ANDERSON — One hundred years ago, the gleaming blue pedestrian bridge that sits over the White River between Edgewater and Athletic parks was across the state helping travelers traverse another body of water.

Conceived in 1903, Hibbs Bridge originally crossed Coal Creek in Fountain County on the far west side of the state. After restoration, relocation and re-installation, the bridge now goes by a new name: the John F. Kennedy Bridge of Character, or Kennedy Crossing. Its dedication Saturday helped Anderson celebrate 10 years of its Character Counts program.

The opening of the new bridge, from which banners depicting Character Counts’ six pillars hung, was only part of Saturday’s festivities, during which Anderson children were honored for participating in the Character Counts program.

“We’re here to celebrate character, and we’re here to celebrate our community,” said Mayor Kris Ockomon as he and other Anderson officials and natives joined in cutting a long polka-dot ribbon that stretched across the bridge’s entrance.

Anderson Redevelopment Commissioner Joe Royer, along with resident Don Bates, a descendent of Chief Anderson; Anderson Community Schools superintendent Mikella Lowe; and Character Counts Madison County founder Don Peslis, also helped with the ribbon-cutting.

Before the dedication, throngs of students from Anderson and other county schools marched from Athletic Park, across Eisenhower Bridge and to Kennedy Crossing, much in the way a parade through town 10 years ago first brought Character Counts first to the county.

“It was 10 years ago today that we crossed (Eisenhower Bridge),” Peslis said.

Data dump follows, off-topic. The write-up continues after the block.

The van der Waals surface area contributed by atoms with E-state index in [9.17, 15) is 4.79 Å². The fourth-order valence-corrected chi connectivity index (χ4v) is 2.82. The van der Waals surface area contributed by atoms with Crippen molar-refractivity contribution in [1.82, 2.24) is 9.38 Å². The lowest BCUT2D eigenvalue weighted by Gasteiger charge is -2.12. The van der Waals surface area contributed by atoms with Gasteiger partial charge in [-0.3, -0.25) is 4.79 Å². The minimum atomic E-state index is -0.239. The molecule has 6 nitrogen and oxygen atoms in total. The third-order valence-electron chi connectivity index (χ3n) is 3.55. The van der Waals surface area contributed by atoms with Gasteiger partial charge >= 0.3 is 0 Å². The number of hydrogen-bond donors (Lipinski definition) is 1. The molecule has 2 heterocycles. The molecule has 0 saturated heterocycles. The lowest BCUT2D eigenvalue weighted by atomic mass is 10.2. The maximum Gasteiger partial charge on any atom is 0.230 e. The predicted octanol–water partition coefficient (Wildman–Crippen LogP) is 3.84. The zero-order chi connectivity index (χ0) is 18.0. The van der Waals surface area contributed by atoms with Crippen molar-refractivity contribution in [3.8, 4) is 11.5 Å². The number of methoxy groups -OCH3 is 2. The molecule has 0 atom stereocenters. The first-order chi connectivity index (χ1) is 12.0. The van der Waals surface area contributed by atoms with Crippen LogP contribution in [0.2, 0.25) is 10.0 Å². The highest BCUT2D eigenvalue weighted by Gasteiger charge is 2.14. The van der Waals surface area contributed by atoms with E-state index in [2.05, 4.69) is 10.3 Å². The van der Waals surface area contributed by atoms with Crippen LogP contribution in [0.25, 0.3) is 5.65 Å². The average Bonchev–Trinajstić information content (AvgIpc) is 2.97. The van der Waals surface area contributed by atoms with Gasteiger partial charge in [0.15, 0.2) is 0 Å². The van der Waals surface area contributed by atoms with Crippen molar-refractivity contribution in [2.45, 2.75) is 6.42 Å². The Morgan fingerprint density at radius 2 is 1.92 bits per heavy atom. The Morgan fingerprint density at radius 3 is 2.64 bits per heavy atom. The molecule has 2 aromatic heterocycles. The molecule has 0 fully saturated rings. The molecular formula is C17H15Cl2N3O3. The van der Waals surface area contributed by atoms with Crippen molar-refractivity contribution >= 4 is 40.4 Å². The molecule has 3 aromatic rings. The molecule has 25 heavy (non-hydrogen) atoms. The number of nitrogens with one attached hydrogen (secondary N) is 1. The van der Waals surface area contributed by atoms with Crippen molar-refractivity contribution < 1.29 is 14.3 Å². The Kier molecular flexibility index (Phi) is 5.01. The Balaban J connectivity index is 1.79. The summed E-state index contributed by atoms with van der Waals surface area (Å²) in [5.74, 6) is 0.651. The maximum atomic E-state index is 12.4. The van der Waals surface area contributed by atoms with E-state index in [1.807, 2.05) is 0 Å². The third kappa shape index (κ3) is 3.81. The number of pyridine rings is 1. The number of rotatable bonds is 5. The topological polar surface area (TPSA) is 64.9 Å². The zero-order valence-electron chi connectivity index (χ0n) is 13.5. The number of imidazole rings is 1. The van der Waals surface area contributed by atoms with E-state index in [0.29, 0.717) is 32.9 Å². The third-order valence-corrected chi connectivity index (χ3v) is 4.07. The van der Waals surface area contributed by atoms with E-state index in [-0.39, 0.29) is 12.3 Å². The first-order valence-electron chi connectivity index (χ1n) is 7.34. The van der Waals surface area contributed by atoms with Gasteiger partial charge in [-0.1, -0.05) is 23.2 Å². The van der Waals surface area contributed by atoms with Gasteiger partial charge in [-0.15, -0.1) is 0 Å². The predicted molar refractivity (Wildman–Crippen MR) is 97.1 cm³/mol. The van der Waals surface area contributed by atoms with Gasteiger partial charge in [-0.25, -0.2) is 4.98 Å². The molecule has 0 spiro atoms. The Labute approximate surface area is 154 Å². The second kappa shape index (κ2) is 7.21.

Anderson resident Karen Downham brought her granddaughters Madison and Ashlyn to see the new bridge and watch their friend Tyler walk in the parade.

“I think it’s beautiful,” said Downham, who plans to bring her granddaughters to the parks and pedestrian bridge more often. “It’s a nice place to ride a bike and exercise.”

After the dedication, hundreds of community members made their way across the pedestrian bridge for the first time to Edgewater Park, where a Character Counts festival was waiting, complete with blow-up slides and activities, games, free food and entertainment. Rock band Daydream on Autopilot and country singer and Pendleton native Casey Jamerson performed, while Elwood Olympian Mary Beth Dunnichay signed autographs and answered questions.

Vonda Saylor brought her two children, both Forest Hills Elementary students, to the festival to celebrate the difference Character Counts has made for her children and their school.

“It inspires them, gives them a chance to have a challenge,” Saylor said. “It just starts with one person helping another person and spreads.”

The whole event had a big impact on little Hannah Banks.

“This is once in a lifetime,” she told Saylor.


Character Counts

— Started in 1992 in Aspen, Colo. to develop a common language of core ethical values regardless of religious, political and socioeconomic differences

— Six Pillars of Character: trustworthiness, respect, responsibility, fairness, caring, citizenship

— In Anderson, Character Counts is modeled in schools and at the Center for Character Development at Anderson University, designed as a resource center for parents, teachers and community leaders.

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